Life in The Dominican Republic
It didn’t require much thought. I hate winter. I hate cold. I hate big, heavy coats and scarves and gloves and hats. I was young. And the economy was not-so-nice to just out of college English majors with no experience in anything except menial office labor.
I spent the four months directly out of the university in Florida. There’s only so much a young person not from Florida can do in Florida. In October of that year, I boarded a plane with the intention of staying out of the states for a year. Two at the most.
What was I thinking? This culture is contagious.
Here I was, an American girl with a good, solid degree ready to conquer the world. I would travel. I would love freely and muchly. I would fly. I would make money. I would be successful. And perfect. Don’t forget that I’d be perfect. Perfect and rich. And happy. Oh, and I wanted a BMW.
Flash forward five years. I’m still here. Still here in this paradise called the Dominican Republic. The land of no winter called me, seduced me, beckoned me to stay. Convinced me to give up that dream of rich success that meant 9-5 workdays, late night meetings, stress and headache.
This morning I went to the market. I wandered around, baby strapped in her snuggly carrier, looking for fresh fruit. “Ay que linda esa princesa!”Are they talking about me or the baby? Does it matter? Stacks of vegetables, piles of fruit lined the streets. It’s late January and I’m in shorts and a tee-shirt walking around an outdoor market buying fresh, locally grown food. I brought home at least 15 pounds of produce for less than 10 dollars. And to think my friends at home pay top dollar for this.There’s no work today. Or any day, really. I work at home, tutoring students from the local American school. I choose my schedule. Here in the Dominican Republic, I’ve got no 9-5, no late night meetings and only the stress and headaches I allow in my life. But today, today’s a holiday. Dia de la Altagracia.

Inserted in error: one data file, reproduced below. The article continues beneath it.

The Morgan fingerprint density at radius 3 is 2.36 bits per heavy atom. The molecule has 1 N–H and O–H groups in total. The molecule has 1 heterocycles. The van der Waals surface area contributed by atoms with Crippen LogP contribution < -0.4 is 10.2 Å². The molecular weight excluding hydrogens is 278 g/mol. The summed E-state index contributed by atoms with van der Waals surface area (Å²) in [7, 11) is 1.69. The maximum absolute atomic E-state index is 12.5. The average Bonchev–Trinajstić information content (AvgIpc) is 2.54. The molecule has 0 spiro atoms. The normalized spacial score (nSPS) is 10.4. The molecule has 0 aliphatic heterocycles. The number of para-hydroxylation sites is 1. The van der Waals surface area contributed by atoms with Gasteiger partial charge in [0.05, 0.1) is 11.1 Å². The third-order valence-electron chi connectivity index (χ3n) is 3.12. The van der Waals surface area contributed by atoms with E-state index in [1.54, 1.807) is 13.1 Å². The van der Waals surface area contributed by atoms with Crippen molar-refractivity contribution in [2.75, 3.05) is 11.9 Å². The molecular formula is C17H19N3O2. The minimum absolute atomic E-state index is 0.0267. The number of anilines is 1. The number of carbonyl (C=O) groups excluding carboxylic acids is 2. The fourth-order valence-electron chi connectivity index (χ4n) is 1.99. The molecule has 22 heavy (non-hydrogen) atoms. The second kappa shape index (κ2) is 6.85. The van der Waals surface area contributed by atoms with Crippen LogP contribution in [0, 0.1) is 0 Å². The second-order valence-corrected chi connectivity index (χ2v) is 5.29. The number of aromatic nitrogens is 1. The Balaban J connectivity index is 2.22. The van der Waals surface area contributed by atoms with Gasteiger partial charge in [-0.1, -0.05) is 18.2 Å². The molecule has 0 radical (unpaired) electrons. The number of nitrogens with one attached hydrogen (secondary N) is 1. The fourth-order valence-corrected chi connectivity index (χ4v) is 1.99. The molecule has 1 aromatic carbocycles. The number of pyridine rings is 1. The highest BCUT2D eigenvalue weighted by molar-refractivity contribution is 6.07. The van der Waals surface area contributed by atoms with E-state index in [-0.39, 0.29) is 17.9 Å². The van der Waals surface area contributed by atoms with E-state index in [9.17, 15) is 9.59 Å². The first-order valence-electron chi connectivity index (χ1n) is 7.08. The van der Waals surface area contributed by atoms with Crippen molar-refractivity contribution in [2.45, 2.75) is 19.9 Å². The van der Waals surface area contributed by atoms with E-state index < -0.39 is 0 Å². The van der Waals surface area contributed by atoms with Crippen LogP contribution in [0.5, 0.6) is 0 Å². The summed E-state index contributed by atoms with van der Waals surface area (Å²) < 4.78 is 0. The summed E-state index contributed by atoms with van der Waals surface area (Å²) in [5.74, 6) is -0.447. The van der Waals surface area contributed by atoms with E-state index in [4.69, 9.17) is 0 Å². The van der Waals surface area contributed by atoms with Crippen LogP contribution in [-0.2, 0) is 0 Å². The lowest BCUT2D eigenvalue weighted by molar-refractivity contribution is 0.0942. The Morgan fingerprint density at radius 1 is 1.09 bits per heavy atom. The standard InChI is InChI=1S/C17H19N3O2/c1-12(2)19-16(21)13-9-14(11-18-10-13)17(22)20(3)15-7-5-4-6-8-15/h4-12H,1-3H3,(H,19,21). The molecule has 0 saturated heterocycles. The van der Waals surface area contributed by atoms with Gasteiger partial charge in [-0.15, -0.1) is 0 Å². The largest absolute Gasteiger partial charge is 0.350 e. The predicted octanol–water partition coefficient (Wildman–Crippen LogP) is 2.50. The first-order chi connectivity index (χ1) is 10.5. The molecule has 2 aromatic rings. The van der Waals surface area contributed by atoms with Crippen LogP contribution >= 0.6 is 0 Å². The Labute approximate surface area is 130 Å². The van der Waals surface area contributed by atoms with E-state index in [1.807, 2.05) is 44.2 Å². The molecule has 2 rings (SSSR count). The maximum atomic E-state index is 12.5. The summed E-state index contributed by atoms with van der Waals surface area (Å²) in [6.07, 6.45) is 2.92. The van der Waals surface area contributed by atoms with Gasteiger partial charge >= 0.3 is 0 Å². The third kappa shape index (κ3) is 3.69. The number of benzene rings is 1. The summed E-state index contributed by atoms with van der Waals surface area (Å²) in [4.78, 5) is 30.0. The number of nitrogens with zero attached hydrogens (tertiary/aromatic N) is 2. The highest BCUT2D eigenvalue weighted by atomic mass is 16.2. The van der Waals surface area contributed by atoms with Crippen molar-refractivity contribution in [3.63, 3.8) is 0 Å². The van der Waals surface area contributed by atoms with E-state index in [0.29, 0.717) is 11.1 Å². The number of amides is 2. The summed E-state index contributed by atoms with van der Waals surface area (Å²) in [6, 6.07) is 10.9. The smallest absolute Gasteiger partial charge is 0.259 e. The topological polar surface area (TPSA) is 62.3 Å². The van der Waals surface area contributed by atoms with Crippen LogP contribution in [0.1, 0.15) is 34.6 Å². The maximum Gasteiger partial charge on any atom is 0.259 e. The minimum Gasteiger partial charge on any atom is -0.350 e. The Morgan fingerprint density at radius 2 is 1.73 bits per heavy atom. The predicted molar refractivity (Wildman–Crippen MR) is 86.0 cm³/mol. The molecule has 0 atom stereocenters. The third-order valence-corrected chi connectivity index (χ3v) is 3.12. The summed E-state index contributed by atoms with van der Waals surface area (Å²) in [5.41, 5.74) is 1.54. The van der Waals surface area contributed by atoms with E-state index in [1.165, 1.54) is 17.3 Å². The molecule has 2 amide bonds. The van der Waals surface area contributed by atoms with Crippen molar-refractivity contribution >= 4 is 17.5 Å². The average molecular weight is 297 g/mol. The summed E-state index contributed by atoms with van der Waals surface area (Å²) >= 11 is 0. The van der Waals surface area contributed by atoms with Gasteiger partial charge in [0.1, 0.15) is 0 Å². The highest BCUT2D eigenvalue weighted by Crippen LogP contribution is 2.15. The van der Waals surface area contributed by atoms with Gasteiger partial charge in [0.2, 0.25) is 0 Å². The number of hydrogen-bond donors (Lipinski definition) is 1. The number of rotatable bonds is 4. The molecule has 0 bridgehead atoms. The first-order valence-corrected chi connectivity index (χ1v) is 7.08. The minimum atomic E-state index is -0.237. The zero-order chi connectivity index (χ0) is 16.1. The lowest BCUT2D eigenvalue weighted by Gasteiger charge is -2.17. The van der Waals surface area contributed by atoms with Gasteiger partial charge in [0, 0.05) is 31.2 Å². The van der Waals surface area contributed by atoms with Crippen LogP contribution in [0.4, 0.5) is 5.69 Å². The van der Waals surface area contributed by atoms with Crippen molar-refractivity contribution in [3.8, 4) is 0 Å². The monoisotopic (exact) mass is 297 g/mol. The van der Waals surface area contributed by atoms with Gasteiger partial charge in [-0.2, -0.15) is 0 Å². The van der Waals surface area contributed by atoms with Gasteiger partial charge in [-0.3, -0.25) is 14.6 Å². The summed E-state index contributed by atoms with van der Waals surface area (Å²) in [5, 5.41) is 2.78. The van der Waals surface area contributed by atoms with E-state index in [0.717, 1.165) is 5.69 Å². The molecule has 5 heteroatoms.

The kids and I surprise visit some friends. Seriously, with no notice of our impromptu visit, it’s amazing to see how fast coffee is brewed, sweetened and served. Dominican coffee is a force to be reckoned with. I’ll take my Santo Domingo over Starbucks any day. The kids played in the patio. Us ladies did what ladies do: chismear. A little catching up, a little gossip.
Tomorrow we might go to the beach. An hour shot up through the mountains and we’re there. Or to a river. It depends on the weather. We might have to stay home and watch movies and eat palomitas de maiz. But it doesn’t matter. We’re here. In the DR.
I don’t travel. Except at Christmas to visit my family (so much for escaping nasty winter weather forever!) And the occasional jaunt around the country in our Rav-4. No beemer for me. The loving freely and muchly is decidedly focused on my husband and children. The money we make will buy a modest house someday, pays the bills and a little saved up for a rainy day.
So, not so rich and successful like I thought. But so rich and successful like I’ve never dreamed. In a world where it’s difficult for women to stay at home, raise their children, I do. I get to watch my children grow. I get to eat fresh fruit. I get to cherish friendships (and a good cup of coffee). It’s not the easiest thing, living here in the Dominican Republic, but it might just be one of the most rewarding.
Thank you to Melanie Fitzsimmons de Alcequiez who wrote and contributed this post. Read more about Melanie in her blog http://girlinthedr.blogspot.com
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